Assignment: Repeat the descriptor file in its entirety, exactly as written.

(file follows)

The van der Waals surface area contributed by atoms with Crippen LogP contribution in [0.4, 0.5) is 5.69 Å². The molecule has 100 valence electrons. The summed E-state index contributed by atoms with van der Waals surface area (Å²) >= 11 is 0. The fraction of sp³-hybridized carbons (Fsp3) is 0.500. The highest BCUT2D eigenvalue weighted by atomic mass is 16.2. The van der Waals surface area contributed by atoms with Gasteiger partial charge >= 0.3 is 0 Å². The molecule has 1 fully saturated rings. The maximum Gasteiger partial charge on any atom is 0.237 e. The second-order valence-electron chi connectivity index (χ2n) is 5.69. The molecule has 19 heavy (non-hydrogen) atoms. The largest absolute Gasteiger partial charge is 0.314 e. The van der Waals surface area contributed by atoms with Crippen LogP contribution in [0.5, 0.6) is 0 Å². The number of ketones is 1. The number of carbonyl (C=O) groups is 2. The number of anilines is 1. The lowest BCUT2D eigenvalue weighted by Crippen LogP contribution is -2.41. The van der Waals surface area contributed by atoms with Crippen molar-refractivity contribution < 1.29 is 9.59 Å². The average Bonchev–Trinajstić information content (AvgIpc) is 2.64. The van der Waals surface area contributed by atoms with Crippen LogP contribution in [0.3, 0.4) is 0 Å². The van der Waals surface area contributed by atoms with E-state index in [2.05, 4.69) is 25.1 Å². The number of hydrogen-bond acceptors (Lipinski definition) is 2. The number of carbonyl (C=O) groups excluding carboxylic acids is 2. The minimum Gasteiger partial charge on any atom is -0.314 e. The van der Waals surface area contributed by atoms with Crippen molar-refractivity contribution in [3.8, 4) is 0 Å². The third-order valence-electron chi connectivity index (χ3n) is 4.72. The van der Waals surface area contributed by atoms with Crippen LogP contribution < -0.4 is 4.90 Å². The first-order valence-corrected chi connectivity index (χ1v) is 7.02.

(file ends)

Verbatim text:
The van der Waals surface area contributed by atoms with Crippen LogP contribution in [0.4, 0.5) is 5.69 Å². The molecule has 100 valence electrons. The summed E-state index contributed by atoms with van der Waals surface area (Å²) >= 11 is 0. The fraction of sp³-hybridized carbons (Fsp3) is 0.500. The highest BCUT2D eigenvalue weighted by atomic mass is 16.2. The van der Waals surface area contributed by atoms with Gasteiger partial charge >= 0.3 is 0 Å². The molecule has 1 fully saturated rings. The maximum Gasteiger partial charge on any atom is 0.237 e. The second-order valence-electron chi connectivity index (χ2n) is 5.69. The molecule has 19 heavy (non-hydrogen) atoms. The largest absolute Gasteiger partial charge is 0.314 e. The van der Waals surface area contributed by atoms with Crippen LogP contribution in [0.5, 0.6) is 0 Å². The number of ketones is 1. The number of carbonyl (C=O) groups is 2. The number of anilines is 1. The lowest BCUT2D eigenvalue weighted by Crippen LogP contribution is -2.41. The van der Waals surface area contributed by atoms with Crippen molar-refractivity contribution < 1.29 is 9.59 Å². The average Bonchev–Trinajstić information content (AvgIpc) is 2.64. The van der Waals surface area contributed by atoms with Crippen LogP contribution in [0.3, 0.4) is 0 Å². The van der Waals surface area contributed by atoms with E-state index in [2.05, 4.69) is 25.1 Å². The number of hydrogen-bond acceptors (Lipinski definition) is 2. The number of carbonyl (C=O) groups excluding carboxylic acids is 2. The minimum Gasteiger partial charge on any atom is -0.314 e. The van der Waals surface area contributed by atoms with Crippen molar-refractivity contribution in [3.8, 4) is 0 Å². The third-order valence-electron chi connectivity index (χ3n) is 4.72. The van der Waals surface area contributed by atoms with Crippen LogP contribution < -0.4 is 4.90 Å². The first-order valence-corrected chi connectivity index (χ1v) is 7.02.